However, it is not only about lowering the customs duty alone to pave way for such vehicles, we also need proper infrastructure in place to ensure successful, large-scale introduction of plug-in hybrid and electric vehicles. We need a holistic approach towards introducing such vehicles in India.
If the government finally lowers the customs duty on the import of environment-friendly vehicles, which all models from your global portfolio are likely to be launched in India?
We have to wait and watch what would be the government’s policy on this front. Accordingly, we will shape our product strategy.
But does lowering the customs duty on CBU import of environment-friendly vehicles goes against the whole idea of FAME India (Faster Adoption and Manufacturing of Hybrid and Electric vehicles)?
For quicker benefit for introduction of electric vehicles and plug-in hybrids, the custom duty rates need to be reduced first. In the longer run, since these vehicles will be produced locally, it will not be against the idea of FAME, rather it will support it.
As of now, in the GST structure, cars could attract a fixed rate of 28%, but luxury cars might attract ‘additional Cess’. Do you think the suggested GST structure is unfair for the luxury car industry?
It appears to be unfair at this stage, as luxury cars are being clubbed with sin goods. We are investing in our facilities, expanding our retail infrastructure, employing at our factory and at dealerships. We have been making global products in India, and we have been increasing our localisation content, contributing to the economy of the state. Our vehicles are highly compliant and meet all the safety and environmental requirements of the government, by a very large margin. It’s a natural expectation from the government that we should be given some incentive to grow.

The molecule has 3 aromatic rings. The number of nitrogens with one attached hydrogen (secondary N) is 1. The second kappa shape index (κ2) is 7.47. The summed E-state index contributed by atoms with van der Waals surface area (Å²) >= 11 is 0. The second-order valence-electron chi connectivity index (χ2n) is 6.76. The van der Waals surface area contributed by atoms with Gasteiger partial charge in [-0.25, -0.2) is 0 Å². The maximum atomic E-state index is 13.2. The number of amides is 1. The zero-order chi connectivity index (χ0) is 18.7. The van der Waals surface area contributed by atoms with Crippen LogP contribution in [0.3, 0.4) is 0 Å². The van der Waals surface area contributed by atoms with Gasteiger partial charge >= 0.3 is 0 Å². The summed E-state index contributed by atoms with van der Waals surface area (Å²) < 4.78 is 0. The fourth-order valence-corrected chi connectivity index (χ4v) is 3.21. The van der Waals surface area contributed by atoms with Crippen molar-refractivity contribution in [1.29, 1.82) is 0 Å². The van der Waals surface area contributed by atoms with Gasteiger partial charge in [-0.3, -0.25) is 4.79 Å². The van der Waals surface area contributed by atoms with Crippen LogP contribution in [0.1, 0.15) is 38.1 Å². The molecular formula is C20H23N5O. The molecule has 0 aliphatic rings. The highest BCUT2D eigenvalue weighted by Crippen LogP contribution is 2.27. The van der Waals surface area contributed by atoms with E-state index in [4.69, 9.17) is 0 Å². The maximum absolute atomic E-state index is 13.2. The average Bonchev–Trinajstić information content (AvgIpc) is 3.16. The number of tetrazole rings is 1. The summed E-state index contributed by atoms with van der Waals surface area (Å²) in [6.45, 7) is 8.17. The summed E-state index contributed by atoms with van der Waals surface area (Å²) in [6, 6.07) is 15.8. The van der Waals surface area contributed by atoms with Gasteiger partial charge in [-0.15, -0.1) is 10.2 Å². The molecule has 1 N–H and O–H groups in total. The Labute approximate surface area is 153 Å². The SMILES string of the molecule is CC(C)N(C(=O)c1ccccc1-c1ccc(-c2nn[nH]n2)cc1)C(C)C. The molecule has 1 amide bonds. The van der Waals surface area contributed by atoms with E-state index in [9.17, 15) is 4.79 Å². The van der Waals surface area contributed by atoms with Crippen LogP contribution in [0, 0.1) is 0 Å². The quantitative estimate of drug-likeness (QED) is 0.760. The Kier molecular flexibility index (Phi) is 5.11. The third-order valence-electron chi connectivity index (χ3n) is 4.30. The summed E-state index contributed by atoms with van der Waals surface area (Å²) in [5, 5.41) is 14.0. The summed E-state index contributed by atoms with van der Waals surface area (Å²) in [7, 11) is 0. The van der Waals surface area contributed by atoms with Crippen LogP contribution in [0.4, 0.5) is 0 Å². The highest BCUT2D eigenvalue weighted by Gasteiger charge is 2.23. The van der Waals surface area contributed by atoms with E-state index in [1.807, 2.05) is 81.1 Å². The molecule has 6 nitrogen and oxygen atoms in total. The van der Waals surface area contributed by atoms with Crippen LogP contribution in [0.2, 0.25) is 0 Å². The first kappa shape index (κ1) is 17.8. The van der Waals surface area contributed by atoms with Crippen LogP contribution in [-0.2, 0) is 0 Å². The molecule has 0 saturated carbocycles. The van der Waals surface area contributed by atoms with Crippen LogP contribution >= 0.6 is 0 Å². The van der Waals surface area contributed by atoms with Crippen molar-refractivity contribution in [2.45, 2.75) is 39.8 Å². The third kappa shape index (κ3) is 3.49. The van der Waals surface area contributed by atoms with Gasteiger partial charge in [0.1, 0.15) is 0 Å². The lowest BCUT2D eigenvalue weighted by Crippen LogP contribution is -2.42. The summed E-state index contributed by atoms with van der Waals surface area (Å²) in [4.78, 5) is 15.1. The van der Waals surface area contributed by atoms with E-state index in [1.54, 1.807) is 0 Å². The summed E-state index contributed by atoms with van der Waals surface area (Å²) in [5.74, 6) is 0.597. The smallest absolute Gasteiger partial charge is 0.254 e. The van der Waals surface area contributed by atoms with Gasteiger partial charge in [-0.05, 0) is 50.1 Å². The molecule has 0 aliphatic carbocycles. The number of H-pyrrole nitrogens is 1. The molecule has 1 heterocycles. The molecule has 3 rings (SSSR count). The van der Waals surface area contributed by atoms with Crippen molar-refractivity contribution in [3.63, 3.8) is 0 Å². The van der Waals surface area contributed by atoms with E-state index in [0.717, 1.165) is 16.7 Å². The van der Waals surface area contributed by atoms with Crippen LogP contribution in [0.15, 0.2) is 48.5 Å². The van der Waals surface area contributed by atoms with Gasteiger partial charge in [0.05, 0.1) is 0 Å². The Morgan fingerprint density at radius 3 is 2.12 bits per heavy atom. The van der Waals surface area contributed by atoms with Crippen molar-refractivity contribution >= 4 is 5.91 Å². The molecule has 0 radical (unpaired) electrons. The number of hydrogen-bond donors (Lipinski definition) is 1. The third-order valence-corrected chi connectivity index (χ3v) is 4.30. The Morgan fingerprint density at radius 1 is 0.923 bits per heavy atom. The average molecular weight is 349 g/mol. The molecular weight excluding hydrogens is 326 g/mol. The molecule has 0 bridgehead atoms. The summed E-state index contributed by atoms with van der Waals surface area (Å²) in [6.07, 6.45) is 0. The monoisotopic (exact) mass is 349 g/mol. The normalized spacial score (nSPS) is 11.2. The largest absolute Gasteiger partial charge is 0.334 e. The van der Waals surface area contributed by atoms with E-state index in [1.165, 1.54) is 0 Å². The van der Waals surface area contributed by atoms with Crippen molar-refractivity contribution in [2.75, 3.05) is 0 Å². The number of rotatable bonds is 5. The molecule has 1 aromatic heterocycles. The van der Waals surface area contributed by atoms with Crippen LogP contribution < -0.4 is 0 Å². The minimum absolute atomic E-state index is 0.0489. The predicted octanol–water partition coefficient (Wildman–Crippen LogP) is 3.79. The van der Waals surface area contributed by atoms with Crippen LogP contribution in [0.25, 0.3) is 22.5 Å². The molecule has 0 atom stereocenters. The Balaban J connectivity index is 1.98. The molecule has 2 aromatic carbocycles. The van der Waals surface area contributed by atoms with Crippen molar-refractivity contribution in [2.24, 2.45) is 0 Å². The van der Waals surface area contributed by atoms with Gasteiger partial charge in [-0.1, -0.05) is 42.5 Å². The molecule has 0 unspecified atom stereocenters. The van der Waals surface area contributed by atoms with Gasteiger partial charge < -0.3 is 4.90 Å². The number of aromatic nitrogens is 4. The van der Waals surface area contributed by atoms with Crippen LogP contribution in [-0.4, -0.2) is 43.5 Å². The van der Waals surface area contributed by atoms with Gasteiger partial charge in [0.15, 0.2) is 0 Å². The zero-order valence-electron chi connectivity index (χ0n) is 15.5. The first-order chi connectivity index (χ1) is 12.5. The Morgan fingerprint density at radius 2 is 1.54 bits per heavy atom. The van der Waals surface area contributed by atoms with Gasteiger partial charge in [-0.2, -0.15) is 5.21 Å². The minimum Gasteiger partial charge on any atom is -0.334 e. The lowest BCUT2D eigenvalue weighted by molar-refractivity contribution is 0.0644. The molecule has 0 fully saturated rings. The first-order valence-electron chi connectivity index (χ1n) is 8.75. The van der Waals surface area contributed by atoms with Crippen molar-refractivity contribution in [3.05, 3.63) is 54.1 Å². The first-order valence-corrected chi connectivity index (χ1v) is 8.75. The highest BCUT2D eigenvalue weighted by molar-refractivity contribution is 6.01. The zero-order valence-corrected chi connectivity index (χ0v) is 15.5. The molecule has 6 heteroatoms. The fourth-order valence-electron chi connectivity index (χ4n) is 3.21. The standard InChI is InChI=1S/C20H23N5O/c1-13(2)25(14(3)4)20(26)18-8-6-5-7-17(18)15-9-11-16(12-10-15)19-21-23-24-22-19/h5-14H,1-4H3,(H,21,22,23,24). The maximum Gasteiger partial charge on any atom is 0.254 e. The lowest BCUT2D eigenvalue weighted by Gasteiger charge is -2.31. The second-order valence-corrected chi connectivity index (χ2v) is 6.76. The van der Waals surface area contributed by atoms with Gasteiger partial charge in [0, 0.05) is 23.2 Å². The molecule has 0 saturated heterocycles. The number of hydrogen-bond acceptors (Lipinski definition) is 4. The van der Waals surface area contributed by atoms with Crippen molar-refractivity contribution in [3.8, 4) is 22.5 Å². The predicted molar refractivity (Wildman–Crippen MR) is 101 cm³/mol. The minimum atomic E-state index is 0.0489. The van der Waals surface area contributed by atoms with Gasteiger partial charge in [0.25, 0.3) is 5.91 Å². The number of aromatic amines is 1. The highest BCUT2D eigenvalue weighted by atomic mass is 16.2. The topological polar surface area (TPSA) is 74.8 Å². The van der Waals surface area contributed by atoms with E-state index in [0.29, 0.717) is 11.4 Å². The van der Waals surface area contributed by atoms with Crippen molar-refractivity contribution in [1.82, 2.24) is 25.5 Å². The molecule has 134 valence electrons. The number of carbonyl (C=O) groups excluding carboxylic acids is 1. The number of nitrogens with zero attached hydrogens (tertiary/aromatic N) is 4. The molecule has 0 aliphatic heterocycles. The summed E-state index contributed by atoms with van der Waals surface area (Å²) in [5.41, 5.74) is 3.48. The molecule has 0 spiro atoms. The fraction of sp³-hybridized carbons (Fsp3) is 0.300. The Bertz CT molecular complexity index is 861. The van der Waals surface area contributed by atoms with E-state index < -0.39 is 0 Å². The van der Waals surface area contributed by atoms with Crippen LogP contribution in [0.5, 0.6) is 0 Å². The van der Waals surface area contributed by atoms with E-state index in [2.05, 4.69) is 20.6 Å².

The luxury segment, by and large, imbeds better technology and safety features in their products. These technologies then trickle down to mass-market products. Further, with ad valorem tax structure, luxury cars automatically yield higher excise duty to the government. In this situation, it is unfair to tax these with additional Cess over and above the GST rate of 28%.
How much has demonetisation impacted luxury car sales?
We view demonetisation as a short-term pain that can lead to long-term gain. However, one cannot compare demonetisation to the impact that the above-2000cc diesel engine sales ban in effect in Delhi NCR last year had on luxury car sales. And Delhi is one of the most prominent markets for us, contributing 25% of sales. However, the good thing is people have understood that the high pollution levels in Delhi NCR were not caused by cars powered by 2000cc-plus diesel engines; there were multiple other reasons.
Do you see another diesel ban coming?
No. I don’t see a diesel ban coming ‘as the one’ that we had. Anybody would be too embarrassed to bring up anything like ‘above-2000cc ban’ again. However, there could be a ban on diesel vehicles, say, older than 10 years. We would prefer a treatment or a ruling that looks at the specific emission levels of vehicles.
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Will demonetisation impact the way people buy luxury cars in India?
Not at all. It’s not that, overnight, people have gone poor. Yes, buyers have focused their attention elsewhere and demonetisation initially resulted in footfalls going down at our sales outlets, but demonetisation won’t change buying habits of Indians. I must add that December 2016 sales were higher than the same month last year, despite demonetisation effect.
What is your 2017 growth strategy?
We will launch new products across segments, some of which will be without a predecessor. There will be a mix of volume cars and performance cars. We will also undertake the next phase of initiatives in the after-sales domain, including the roll-out of ‘My Mercedes, My Service 2.0’. Service excellence will continue to remain our key differentiator. Creating a novel luxury retail experience across outlets combined with market expansion will drive new customer base creation.